Heavy-handed Proposition 60 would deputize every Californian as a condom cop #NoProp60

Sep 28, 2016
Adult Business News
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Ideally, adult film performers would use condoms when they engage in on-screen intercourse. It’s the most reliable way to keep them safe from contracting or spreading sexually transmitted diseases, including HIV.

But the adult film industry has doggedly refused to adopt this simple protective measure, even though state labor code requires workers be protected from blood-borne pathogens. Even a 2004 outbreak of HIV among porn actors didn’t change that. Instead, performer safety has hinged on regular STD and HIV testing and voluntary filming shutdowns if HIV is detected. So far it has worked well; there hasn’t been a documented on-set transmission of HIV in more than a decade. But testing isn’t foolproof, and more can and should be done to protect performers from STDs.

This, however, is where we part philosophical company with Proposition 60, a heavy-handed measure on the Nov. 8 ballot backed by the AIDS Healthcare Foundation and its president, Michael Weinstein. The proposition would, in effect, make every Californian a potential condom cop by both mandating condom use and creating a private right of action so that any resident who spots a violation in a pornographic film shot in the state could sue and collect cash from the producers and purveyors if they prevail in court.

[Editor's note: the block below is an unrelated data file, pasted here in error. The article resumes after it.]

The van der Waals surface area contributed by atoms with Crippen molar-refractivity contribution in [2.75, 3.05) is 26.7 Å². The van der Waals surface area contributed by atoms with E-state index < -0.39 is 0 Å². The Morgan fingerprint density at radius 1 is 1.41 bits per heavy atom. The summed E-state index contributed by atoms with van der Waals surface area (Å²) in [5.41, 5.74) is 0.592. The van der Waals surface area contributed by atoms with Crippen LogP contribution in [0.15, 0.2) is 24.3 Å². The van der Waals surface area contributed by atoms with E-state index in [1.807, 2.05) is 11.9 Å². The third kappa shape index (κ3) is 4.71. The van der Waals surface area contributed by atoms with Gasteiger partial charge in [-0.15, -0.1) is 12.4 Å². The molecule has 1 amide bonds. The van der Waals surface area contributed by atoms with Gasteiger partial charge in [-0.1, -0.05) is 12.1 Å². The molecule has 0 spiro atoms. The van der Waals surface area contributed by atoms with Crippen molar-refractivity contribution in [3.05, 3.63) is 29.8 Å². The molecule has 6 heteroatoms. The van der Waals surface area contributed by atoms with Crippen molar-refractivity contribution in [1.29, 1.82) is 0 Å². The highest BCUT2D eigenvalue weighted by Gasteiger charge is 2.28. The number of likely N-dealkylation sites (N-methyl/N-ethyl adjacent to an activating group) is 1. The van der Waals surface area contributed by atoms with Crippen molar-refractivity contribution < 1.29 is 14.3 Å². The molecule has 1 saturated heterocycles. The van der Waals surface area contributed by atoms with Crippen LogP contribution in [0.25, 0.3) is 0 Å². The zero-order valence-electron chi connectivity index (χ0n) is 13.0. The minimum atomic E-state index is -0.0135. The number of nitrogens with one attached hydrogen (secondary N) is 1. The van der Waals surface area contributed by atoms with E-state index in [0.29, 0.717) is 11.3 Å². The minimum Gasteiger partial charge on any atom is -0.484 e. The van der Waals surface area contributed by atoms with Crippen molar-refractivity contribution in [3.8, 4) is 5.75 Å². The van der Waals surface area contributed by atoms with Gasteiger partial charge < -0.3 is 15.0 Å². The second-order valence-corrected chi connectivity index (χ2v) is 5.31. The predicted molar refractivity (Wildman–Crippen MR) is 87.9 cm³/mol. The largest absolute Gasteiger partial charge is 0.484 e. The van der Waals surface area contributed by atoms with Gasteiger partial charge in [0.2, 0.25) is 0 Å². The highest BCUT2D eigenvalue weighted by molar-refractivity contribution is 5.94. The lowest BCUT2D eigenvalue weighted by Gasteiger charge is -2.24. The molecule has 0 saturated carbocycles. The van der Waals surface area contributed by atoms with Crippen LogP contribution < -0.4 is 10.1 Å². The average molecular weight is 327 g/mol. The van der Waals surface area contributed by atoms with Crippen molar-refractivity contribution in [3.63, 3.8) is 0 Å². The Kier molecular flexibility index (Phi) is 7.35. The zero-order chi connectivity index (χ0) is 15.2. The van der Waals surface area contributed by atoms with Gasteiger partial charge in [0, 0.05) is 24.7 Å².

This is an extreme approach — and demonstrably counterproductive. We know this from the experience of Measure B, passed by Los Angeles County voters in 2012 to enforce condom use through the county’s film permitting process. The multi-billion-dollar adult-film community is largely concentrated in Los Angeles. Or at least it was before Measure B.

The Times editorial board opposed Measure B because we thought it was unlikely to increase condom use but would instead drive the industry underground or out of town. And that is exactly what happened. The year Measure B passed, there were 480 permits pulled for film shoots involving “nonsimulated sex,” according to FilmLA. The following year, in 2013, just 40 were pulled. That number has been dropping each year since.

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